Alson said, according to his own calculations, the savings for someone buying a new auto with a loan was $158 a month, but the report acknowledges that consumers would "purchase somewhat more fuel", about five gallons a month during the first year of owning a vehicle. "It also relies on weird assumptions about consumer behavior to make its case on safety", California Air Resources Board Chair Mary D. Nichols told Vox.
California and 18 other states said they would sue to stop the Trump administrationproposal to weaken Obama-era federal fuel efficiency standards, arguing the United States has an obligation to protect the environment for future generations. The Trump nominee to lead the EPA's Superfund cleanup program once represented Dow Chemical in it's own giant chemical mess, a story explored in a New York Times profile this week.
Chet France, an EPA senior executive until his retirement in 2012, called the administration's contention that the mileage freeze would cause only a tiny increase in climate-changing exhaust emissions "bogus".
Environmental groups in ME, which is among the states that adopted California's tougher emissions requirements for new cars, and around the country quickly denounced the widely anticipated move. "Maine wants cleaner cars nationwide because upwind pollution matters so much to us, so we've done our part by using the best clean vehicle standards available".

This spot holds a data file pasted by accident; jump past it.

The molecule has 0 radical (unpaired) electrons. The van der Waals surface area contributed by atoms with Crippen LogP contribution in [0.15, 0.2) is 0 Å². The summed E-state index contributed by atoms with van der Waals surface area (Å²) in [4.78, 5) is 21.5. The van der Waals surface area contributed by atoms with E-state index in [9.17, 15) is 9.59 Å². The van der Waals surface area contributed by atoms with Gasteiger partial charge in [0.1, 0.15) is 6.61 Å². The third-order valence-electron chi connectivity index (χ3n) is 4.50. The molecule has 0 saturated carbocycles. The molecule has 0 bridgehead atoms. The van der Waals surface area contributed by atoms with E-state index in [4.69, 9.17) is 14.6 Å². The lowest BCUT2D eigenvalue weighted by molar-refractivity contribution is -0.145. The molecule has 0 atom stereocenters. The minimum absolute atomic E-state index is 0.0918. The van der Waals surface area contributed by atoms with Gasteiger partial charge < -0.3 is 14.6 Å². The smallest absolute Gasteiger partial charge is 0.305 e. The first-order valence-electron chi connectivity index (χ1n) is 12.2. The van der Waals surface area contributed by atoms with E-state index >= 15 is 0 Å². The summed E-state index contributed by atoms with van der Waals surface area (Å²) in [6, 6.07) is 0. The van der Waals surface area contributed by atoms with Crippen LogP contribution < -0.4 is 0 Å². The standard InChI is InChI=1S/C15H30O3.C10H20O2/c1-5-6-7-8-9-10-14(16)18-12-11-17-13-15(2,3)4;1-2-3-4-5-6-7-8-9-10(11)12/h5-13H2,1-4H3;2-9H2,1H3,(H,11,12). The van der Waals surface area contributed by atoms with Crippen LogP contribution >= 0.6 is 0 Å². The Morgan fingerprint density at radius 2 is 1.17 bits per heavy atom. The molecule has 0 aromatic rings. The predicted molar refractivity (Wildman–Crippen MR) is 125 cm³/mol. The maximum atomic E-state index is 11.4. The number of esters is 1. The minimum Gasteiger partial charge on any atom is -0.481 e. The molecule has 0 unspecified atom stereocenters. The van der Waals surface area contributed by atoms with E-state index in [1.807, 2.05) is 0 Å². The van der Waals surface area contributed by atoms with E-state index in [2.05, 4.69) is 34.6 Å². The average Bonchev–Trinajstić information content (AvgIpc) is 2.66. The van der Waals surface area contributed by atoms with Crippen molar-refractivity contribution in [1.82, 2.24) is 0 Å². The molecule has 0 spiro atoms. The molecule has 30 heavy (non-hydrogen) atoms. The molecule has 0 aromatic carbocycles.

"For 48 years - since one of my heroes, then-governor Ronald Reagan, requested it- California has had a waiver from the federal government to clean our own air", Schwarzenegger said in a statement released on Twitter. Consumers Union, the advocacy division of Consumer Reports, said consumers could save between $3,200 per auto and $4,800 per truck over the life of the vehicle under that standard, and that they would save even more if gas prices go up.
The Obama administration had planned to keep toughening fuel requirements through 2026, saying those and other regulations on vehicles would save 40,000 lives annually through cleaner air.
At a May meeting in the White House, auto firms appealed to Trump to tap the brakes on the administration's aggressive rollback plan.
One of the reasons given for the change was to reduce costs for consumers, allowing them to upgrade to newer, safer vehicles.
"The fleet of new vehicles today is the most fuel efficient ever, and they have gotten safer every year", said Luke Tonachel, director of clean vehicles and fuels at the Natural Resources Defense Council. "Our proposal aims to strike the right regulatory balance based on the most recent information and create a 50-state solution that will enable more Americans to afford newer, safer vehicles that pollute less".
Now they're only about one-third, with less-efficient trucks and SUVS making up the rest.